Managing pain through acupuncture

July 24, 2012

Sticking an acupuncture needle into a point in the hand greatly diminishes the amount of brain activity associated with pain impulses, doctors reported. In a series of experiments conducted recently, it was found that the proper placement of the fine acupuncture needle in the area between the thumb and forefinger, called the Hegu point, allowed subjects to tolerate greater amounts of pain. And pictures of the brain before and after acupuncture treatment show dramatic decreases in brain activity — up to 70%.

The use of acupuncture for pain relief is gaining acceptance all over the world says Pauline Peck, founder of RWO-SHR Health Institute International in Miri, Sarawak.

“So many people suffering with pain, whether from cancer, headache, or an unexplained condition, rely on medications, such as morphine, which can become addicting. Acupuncture has no side effects, and other studies have shown the pain relief it provides can last for months.”

Acupuncture is a form of therapy that is being increasingly used in the management of pain. It originated in China, over 3000 years ago and is practised worldwide. Fine needles (32–36 gauge) are inserted into body locations known as acupoints. Classic texts describe up to 356 mapped points located on meridians or channels of energy flow on the surface of the body. In the traditional Chinese medicine (TCM) system, the body is seen as a delicate balance of two opposing and inseparable forces: yin and yang. Yin represents the cold, slow, or passive principle, while yang represents the hot, excited, or active principle.

A major assumption in TCM is that the health is achieved by maintaining the body in a ‘balanced state’ and that disease is as a result of an internal imbalance of yin and yang.

Peck teaches at the RWO-SHR Health Institute which provides training to practitioners interested in painless diagnoses, reflexology and acupressure. The method being taught is a form of medicine which does not involve pharmaceutical techniques, rather employs the foot reflex exercise in achieving its affects.

“We teach people how to treat pain from head to toe. Some patients consider acupuncture after other modalities don’t work – drugs, physical therapy and occupational therapy. Most of our patients have an effective response to acupuncture. Acupuncture can be useful by itself, or in combination with other therapies, for a wide range of health problems.”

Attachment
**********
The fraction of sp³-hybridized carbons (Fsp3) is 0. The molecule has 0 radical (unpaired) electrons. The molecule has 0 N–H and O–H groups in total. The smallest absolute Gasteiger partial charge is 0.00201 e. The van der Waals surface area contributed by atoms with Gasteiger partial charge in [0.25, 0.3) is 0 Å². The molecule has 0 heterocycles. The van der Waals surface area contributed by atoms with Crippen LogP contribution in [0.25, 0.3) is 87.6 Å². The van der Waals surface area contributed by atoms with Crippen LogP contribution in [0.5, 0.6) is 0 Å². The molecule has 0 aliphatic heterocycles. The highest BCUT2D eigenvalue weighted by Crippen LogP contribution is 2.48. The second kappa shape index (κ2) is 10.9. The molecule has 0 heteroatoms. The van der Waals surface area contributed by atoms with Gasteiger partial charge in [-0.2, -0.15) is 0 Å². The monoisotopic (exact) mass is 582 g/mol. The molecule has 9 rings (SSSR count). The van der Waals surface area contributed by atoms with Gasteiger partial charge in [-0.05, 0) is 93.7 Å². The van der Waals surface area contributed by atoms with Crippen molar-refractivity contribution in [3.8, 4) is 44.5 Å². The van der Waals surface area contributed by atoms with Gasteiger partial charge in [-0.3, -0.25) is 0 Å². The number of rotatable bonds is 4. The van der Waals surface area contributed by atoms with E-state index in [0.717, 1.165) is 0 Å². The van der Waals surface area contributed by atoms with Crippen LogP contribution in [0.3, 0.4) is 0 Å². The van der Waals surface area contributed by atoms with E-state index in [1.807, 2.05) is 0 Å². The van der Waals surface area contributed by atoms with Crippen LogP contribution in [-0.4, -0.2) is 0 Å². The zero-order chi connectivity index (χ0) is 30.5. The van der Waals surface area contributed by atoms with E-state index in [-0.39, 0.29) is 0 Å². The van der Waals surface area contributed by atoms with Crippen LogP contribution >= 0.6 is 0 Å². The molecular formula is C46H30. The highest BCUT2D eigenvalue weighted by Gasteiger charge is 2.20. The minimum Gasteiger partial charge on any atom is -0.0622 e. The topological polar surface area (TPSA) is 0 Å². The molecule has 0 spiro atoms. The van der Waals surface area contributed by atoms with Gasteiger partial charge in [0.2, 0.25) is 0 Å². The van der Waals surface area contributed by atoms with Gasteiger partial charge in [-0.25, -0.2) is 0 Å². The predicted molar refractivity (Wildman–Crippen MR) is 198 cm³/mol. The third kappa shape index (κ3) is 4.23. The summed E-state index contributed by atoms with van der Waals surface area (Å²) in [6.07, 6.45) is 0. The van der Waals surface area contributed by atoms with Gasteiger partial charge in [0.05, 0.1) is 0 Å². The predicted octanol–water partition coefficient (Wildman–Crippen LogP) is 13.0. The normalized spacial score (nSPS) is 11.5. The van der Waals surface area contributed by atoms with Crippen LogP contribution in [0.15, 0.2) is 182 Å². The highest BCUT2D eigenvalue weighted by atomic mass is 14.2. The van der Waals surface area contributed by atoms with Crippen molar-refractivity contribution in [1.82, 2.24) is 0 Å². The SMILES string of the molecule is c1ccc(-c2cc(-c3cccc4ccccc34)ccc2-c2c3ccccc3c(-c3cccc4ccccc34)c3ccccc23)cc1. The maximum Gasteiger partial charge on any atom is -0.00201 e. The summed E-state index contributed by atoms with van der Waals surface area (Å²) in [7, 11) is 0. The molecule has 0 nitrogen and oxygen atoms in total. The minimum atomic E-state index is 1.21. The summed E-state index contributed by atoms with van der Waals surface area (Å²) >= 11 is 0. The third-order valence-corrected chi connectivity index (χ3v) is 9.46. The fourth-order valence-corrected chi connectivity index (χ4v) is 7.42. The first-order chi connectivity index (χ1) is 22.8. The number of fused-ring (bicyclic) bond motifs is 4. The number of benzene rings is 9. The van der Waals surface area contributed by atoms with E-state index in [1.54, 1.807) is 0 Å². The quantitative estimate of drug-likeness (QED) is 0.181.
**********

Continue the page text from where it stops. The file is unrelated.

She recalls that some doctors were sceptical at first. “The treatments helped reduce the patients’ use of medications and the positive results changed their (doctors’) minds,” she said.

At present, Peck is discovering the amazing results of combined reflexology and acupressure on patients with cerebral palsy, a disorder that involves the brain and nervous system. Cerebral palsy affects about 1 in 278 children.

Peck added that clinical research is continually being conducted to help determine which pain management therapies are the most effective in treating back pain, neck pain and so forth. Although more research needs to be conducted to fully understand how acupuncture affects the perception of pain, it is believed that acupuncture contributes to pain relief by releasing opioid peptides in the brain that have a natural analgesic effect.

“Although it has been practiced for thousands of years, there seems to be a lack of modern scientific studies to explain how and why acupuncture works,” she said. “More work is needed.” As scientific evidence mounts, skeptics await proof of what acupuncture devotees know from real life experience and 3,000 years of successful practice.

To support research and knowledge sharing, RWO-SHR Health Institute has organised a conference event – Incorporating the Traditional and Complementary Medicine Worldwide Conference and Exhibition. To be held on December 7 to 9 in Miri, Sarawak, the conference and exhibition event will feature  international and local thought leaders in this field.

Speakers include:

  • Dr Patrick Freud (Functional Neurology – Canada)
  • Dr Ng Po Min (Tuinalogy- Malaysia)
  • Dr Rajesh Kotecha (Herbal Research – India)
  • Dr Sebulea Mihaela (Homeopathy – Japan)
  • Dr Lara Grinevitch (Naturopathy – Australia)
  • Prof. Zhang Jie (Acupuncture – China)

For further information visit or kindly contact:

Wynnie Jong  
Mobile Phone:  +60163222889




Category: Features, Uncategorized

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